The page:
I didn't cover it in the Scotland's Mountain Ridges book but did a summer description of the round in another of my Cicerone books, Great Mountain Days in Scotland https://www.cicerone.co.uk/great-mountain-days-in-scotland
If we are adding ill-frequented Far North West offerings for remote solitude, grand vista's and classic mountaineering ground far from the honey pots. Both escaping the 'guided' ground prevalent in 'Scottish Mountains With One Axe' and the oft covered ridges of other guide books, try the following, one long, one punchy and short, both far from the road:
Mainland only (as per the original request):
North ridge of Creag an Duine from Loch Choire Mhoir
Sgurr Dubh E ridge (of Mullach Coire Mhic Fhearchair)
Sadly not on the same scale as AT, or Liatach
Creag an Duine is a good call. I've not done it in winter, but sure it'd be spectacular. Not had a chance to look at Sgurr Dubh E Ridge yet in either season.
So many ridges, so little time
Sgurr Dubh is good as part of a day, rather than being a day in itself, if that makes sense.
Though if short of time on your next foray North, you should do the NE ridge of Anoach Beg. A grand day, the approach via Glen Nevis adds the spice of time pressure, and with the likelihood of no foot-prints its a world away from Tower Ridge (and other trodden classics for that matter), providing an exploratory feel particularly if you dispense with the guidebook, giving the element of doubt and uncertainty to your route finding choices. Cunning outflanking traverses, accompanied by locally wild exposure, some run-outs and a feeling that the games not played out right up until you pull on to the shoulder made it one of my best days out. All followed by the final mauve tinge of the setting sun from the summit framing the Ben and a descent into the inky blackness of the unlit glen with no cultural lighting.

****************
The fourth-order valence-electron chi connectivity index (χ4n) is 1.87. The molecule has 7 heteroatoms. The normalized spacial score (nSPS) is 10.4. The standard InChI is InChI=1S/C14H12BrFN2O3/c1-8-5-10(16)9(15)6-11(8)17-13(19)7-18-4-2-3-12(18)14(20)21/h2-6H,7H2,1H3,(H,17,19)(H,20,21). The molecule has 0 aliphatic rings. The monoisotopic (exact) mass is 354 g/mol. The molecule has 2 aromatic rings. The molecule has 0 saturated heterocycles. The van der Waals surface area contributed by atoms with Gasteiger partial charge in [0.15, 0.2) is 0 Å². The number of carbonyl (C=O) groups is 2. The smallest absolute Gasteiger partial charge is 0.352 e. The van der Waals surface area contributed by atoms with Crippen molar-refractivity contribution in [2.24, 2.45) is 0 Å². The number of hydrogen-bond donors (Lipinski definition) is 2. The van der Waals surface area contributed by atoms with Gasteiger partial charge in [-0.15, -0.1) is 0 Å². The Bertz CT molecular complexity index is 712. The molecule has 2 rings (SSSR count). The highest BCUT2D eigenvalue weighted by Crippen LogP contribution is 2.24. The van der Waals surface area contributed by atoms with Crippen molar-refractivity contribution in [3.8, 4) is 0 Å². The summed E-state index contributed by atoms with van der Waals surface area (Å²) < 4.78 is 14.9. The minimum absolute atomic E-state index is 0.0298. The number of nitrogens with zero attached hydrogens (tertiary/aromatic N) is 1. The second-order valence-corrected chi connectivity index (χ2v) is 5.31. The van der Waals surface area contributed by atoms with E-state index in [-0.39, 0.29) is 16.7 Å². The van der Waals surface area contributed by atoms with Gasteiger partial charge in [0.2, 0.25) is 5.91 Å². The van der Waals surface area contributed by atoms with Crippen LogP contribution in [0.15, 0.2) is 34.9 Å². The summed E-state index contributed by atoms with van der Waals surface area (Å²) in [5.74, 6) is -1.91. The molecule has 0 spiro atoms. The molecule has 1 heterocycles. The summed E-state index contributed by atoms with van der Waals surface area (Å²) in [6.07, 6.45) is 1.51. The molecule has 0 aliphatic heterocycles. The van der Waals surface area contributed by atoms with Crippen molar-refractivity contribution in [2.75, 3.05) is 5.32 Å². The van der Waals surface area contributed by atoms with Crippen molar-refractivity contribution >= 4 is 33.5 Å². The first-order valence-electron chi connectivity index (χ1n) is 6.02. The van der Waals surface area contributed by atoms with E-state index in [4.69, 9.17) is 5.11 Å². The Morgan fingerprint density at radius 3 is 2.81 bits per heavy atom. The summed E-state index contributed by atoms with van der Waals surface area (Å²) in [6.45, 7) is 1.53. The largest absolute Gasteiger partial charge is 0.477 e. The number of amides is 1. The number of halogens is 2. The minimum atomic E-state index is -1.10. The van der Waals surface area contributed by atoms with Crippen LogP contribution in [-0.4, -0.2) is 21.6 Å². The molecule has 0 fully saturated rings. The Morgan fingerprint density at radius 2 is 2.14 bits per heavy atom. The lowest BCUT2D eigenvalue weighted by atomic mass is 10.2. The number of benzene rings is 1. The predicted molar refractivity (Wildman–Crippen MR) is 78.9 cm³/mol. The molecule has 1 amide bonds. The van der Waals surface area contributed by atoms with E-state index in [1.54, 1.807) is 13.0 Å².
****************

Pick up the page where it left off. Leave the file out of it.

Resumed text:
Brown's Ridge is brilliant in winter, better than in summer as it's got lots of lovely turfy bits, and as you say, quite a place. RIP Andy & Steve.
To the OP. Lots of great suggestions above but having done all the routes mentioned so far (though a few only in summer) the Liathach traverse tops all of them for me, especially if you do the Northern Pinnacles first. Wonderful day out. Forcan Ridge would be second.